How to Care for Onion Plants

It's unfortunate that onions are rarely ever mentioned on "must grow" vegetable lists! These underground gems may not be as photogenic as other garden crops, but they more than make up for this with their outstanding yields! In just a two foot by two foot garden space, you can grow dozens of bunching onions or up to 16 large storage onions! Gardeners who have no in-ground space will also be pleased to hear that with a bit of creativity, onions can also be bountiful in containers! There's not a better time than now to learn how to care for onion plants!

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Basics of Onion Plant Care -

When it comes to onions, there's a few basic requirements that will need to be met. Not fulfilling these can lead to less than satisfactory yields, or even worse yet, a crop failure. Avoid frustration and start your season the right way.

Yellow and Red Onions in Raised Bed. Grown 2013
Yellow and Red Onions in Raised Bed. Grown 2013

Heirloom Onion Varieties

Variety
Type
Notes
Walla Walla
Long Day
Sweet Flavor, but does not store well.
Red Grano
Short Day
Red Onion. Medium storage.
Crystal Wax
Short Day
White Onion with great flavor. Does not store well.
Yellow Sweet Spanish
Long Day
Excellent flavor & storage.
Tokyo Long White
Bunching
Plant in any climate for fresh scallions.
Crimson Forest
Bunching
Excellent scallion onions.
  • Selecting the Correct Type - Large bulb onions are broken down into two types, long day and short day. Short day onions are generally good for growth in southern latitudes, whereas long day types are normally grown in northern latitudes. It's important to find out which varieties grow best in your area. To ensure the greatest success, obtain seed or onion sets that were locally grown and already suited for your climate.
  • Rich Fertile Soil - Although onions have rather small and shallow root systems, they are extremely heavy feeders. To maximize onion production, choose a garden soil high in composted organics. Further amending with compost or aged manure will help boost nutrition levels and also create a soil that has better moisture retention.
  • Available Sunlight - Onions are a full sun crop that base bulb production on their available photoperiod. If the critical photoperiod falls short or exceeds the requirements of your variety, onions may fail to produce bulbs altogether. Typically, short day varieties require 10-12 hour days to commence the bulbing process, whereas long day varieties will need 14-16 hours of daily sunlight to do so.
  • Container - If you're looking to grow onions in containers, surface area is the key for maximum productivity. Seek out planters that are wide and shallow instead of narrow and deep. When searching for a container, keep in mind that onions will grow healthy in only 6-10 inches of soil depth!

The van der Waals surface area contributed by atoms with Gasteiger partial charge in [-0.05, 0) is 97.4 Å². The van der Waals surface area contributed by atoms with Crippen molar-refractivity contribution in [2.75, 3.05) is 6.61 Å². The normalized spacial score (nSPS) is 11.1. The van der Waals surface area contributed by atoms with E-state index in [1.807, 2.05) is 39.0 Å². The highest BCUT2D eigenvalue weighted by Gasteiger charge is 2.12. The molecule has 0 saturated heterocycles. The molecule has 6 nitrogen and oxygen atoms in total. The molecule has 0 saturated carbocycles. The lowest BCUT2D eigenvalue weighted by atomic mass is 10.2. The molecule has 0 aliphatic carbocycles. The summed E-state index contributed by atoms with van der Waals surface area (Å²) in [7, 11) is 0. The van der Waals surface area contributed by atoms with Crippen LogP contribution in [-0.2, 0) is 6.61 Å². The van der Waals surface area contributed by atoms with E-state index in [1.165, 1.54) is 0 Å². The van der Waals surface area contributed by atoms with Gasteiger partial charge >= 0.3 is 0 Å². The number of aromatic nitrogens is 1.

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Onion Seeds, Sets, or Plants?

Unlike many other garden crops that must be planted and grown from seed, onions can be grown from several different ways. In this fashion, the gardener will be able to choose a planting method that best suites their individual needs. Below are the three ways that gardeners can choose to plant onions.

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Long Day Onion Sets. The variety is Yellow Rock. Variety of sizes that come with the bag of onion sets.
Long Day Onion Sets. The variety is Yellow Rock.
Long Day Onion Sets. The variety is Yellow Rock.
Variety of sizes that come with the bag of onion sets.
Variety of sizes that come with the bag of onion sets.

How do you grow onions?

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  • Seeds - Onion seeds are the most inexpensive option for the gardener, but going this route requires much more patience. The seeds must be started a few months before the average last frost in your area for good bulb production. On the upside, gardeners will be able to choose the exact variety they wish to grow.
  • Sets - Growing in-ground or in containers, onion sets are the best way to start gardening. These small dormant bulbs were harvested before bulbing occurred in the previous season. These small onions generally set quicker and produce larger bulbs. The only downside to onion sets is that they tend to bolt in adverse weather conditions.
  • Plants - These ready to transplant onions are normally grown from seed and are sold in nurseries. Due to their unreasonable expense, it would really only make sense to purchase young onion plants if you got off to a late start in the season

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Gardening Onions -